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Eskimo and Sons

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Eskimo and Sons is breaking up and, if you'll excuse my saying so, the time might be right.

Shortly before midnight on Saturday, September 6, on the stage of the Towne Lounge, when the band lets the last crescendo of their final show swell to bursting before decisively letting it go, taking their three-year-old project with it, they will have a lot to be proud of. In its short life, Eskimo and Sons has become the poster band of a certain sing-along corner of the Portland house show community, proudly raised the Boy Gorilla label "Do It Together" banner to new heights, drawn admirers into its expandable ranks as it ballooned from a quartet into a nine-piece brass-bearing gentle juggernaut of orchestral folk pop, and released a promising EP.

But along the way, they outgrew the limits of their origins and discovered that their potential is both greater than and qualitatively different from what they had initially imagined. Via email, primary songwriter, guitarist, and co-vocalist Dhani Rosa intimated that by breaking up, Eskimo and Sons will essentially be sloughing off their larval skin—disbanding only to re-band under a new name, with a different, grander (and possibly soul-inflected) sound, free of old baggage and associations. He feels that the songs Eskimo and Sons rode to basement prominence are basically insincere: "Like, little lyrically acrobatic songs meant to gain some kind of emotional reaction out of the audience that was made up. Never to get an emotional reaction from myself. So when we started gaining all this momentum, it was built on that. Playing these meaningless things." He thinks he can do better, and has already begun to do so with the latest batch of Eskimo and Sons tunes.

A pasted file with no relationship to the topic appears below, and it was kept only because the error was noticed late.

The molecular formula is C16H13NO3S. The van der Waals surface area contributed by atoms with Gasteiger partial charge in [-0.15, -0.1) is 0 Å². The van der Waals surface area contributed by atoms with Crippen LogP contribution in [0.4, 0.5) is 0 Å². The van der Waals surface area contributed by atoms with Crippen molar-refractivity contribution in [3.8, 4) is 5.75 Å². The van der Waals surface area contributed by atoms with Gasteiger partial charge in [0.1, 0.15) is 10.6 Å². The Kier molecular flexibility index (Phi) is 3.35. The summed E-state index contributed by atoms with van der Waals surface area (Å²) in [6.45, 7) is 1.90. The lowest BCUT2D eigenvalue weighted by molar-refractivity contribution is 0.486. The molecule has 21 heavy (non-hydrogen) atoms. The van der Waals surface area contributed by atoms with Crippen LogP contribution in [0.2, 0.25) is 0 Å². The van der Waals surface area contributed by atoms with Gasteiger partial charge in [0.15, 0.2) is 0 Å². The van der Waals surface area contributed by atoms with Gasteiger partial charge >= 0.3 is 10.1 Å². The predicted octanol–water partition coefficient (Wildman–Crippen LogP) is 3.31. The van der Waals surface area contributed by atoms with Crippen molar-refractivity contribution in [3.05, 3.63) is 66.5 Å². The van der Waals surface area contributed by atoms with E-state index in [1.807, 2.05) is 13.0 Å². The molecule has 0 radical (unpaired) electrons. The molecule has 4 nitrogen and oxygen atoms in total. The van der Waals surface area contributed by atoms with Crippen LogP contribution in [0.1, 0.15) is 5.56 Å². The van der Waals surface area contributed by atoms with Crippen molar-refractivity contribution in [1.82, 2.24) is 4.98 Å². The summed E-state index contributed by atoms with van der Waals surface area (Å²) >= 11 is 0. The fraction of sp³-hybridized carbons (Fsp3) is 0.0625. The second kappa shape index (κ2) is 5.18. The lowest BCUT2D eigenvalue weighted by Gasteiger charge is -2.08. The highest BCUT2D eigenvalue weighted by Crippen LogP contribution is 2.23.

And I completely agree. Though I had seen them before and found them pleasant, the handful of times I've seen Eskimo and Sons play this summer, I've been swept off my feet. In the process of playing "Let 'Em In" by Wings, and "Man on the Frontier" by LA-based sister band the Red River—two midtempo, hope-filled tunes they have covered live lately, putting the original versions to utter shame—Eskimo and Sons seem to have learned something about their own musical strengths. They have begun to move beyond the hushed tones of their EP and embrace their gift for in-the-pocket exuberance and dynamic variation. The new muddle of festive horn stabs, handclaps, and string ornamentation provides spectacularly talented vocalist Danielle Sullivan with the larger, livelier backdrop that her exquisite, heart-melting voice has always deserved.

Some bands are at their best in their undeveloped infancies. Eskimo and Sons is not one of them. Over time they have become more ambitious, richly orchestrated, confident, honest, and, for all of that, better. They are a great band on the brink of writing great songs. If Rosa needs the ritual cleanse of ending this incarnation of the band to unleash the creative impulses that have been guiding this recent, precipitous and positive growth, then I'm all for it. Lately Eskimo and Sons shows have been things of bittersweet beauty, and you would do well to see them at this climactic moment. Whether the band is at a definitive stopping point, a pivot point, or a point of total transformation, something is ending—and we are lucky to be able to enjoy it one last time.

Eskimo and Sons perform at the Crystal Ballroom on Thursday, September 4 and at the Towne Lounge on Saturday, September 6.

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